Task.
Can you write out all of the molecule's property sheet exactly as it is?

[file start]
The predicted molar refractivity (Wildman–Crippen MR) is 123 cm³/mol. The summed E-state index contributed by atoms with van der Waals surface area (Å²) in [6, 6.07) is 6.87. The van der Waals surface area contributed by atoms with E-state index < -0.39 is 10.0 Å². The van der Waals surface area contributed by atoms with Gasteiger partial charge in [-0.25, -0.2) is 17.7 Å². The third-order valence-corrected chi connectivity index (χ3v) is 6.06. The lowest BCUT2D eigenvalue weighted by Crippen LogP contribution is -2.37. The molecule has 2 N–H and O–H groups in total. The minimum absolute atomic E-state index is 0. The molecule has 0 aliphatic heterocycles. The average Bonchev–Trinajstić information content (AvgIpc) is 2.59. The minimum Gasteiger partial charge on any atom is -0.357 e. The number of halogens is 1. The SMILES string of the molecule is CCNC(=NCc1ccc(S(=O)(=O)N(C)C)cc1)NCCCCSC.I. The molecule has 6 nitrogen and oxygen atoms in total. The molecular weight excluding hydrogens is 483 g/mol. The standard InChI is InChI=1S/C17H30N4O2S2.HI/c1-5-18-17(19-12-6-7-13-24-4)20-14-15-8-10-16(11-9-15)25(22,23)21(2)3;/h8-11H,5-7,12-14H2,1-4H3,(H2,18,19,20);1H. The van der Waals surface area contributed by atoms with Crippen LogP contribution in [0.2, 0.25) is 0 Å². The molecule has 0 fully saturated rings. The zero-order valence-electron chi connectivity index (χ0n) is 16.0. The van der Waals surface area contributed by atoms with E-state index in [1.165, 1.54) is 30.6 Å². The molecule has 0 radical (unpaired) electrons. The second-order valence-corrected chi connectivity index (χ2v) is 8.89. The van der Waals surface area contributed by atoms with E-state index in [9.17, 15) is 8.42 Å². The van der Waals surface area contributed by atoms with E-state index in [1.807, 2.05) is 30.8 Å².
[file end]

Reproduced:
The predicted molar refractivity (Wildman–Crippen MR) is 123 cm³/mol. The summed E-state index contributed by atoms with van der Waals surface area (Å²) in [6, 6.07) is 6.87. The van der Waals surface area contributed by atoms with E-state index < -0.39 is 10.0 Å². The van der Waals surface area contributed by atoms with Gasteiger partial charge in [-0.25, -0.2) is 17.7 Å². The third-order valence-corrected chi connectivity index (χ3v) is 6.06. The lowest BCUT2D eigenvalue weighted by Crippen LogP contribution is -2.37. The molecule has 2 N–H and O–H groups in total. The minimum absolute atomic E-state index is 0. The molecule has 0 aliphatic heterocycles. The average Bonchev–Trinajstić information content (AvgIpc) is 2.59. The minimum Gasteiger partial charge on any atom is -0.357 e. The number of halogens is 1. The SMILES string of the molecule is CCNC(=NCc1ccc(S(=O)(=O)N(C)C)cc1)NCCCCSC.I. The molecule has 6 nitrogen and oxygen atoms in total. The molecular weight excluding hydrogens is 483 g/mol. The standard InChI is InChI=1S/C17H30N4O2S2.HI/c1-5-18-17(19-12-6-7-13-24-4)20-14-15-8-10-16(11-9-15)25(22,23)21(2)3;/h8-11H,5-7,12-14H2,1-4H3,(H2,18,19,20);1H. The van der Waals surface area contributed by atoms with Crippen LogP contribution in [0.2, 0.25) is 0 Å². The molecule has 0 fully saturated rings. The zero-order valence-electron chi connectivity index (χ0n) is 16.0. The van der Waals surface area contributed by atoms with E-state index in [1.165, 1.54) is 30.6 Å². The molecule has 0 radical (unpaired) electrons. The second-order valence-corrected chi connectivity index (χ2v) is 8.89. The van der Waals surface area contributed by atoms with E-state index in [9.17, 15) is 8.42 Å². The van der Waals surface area contributed by atoms with E-state index in [1.807, 2.05) is 30.8 Å².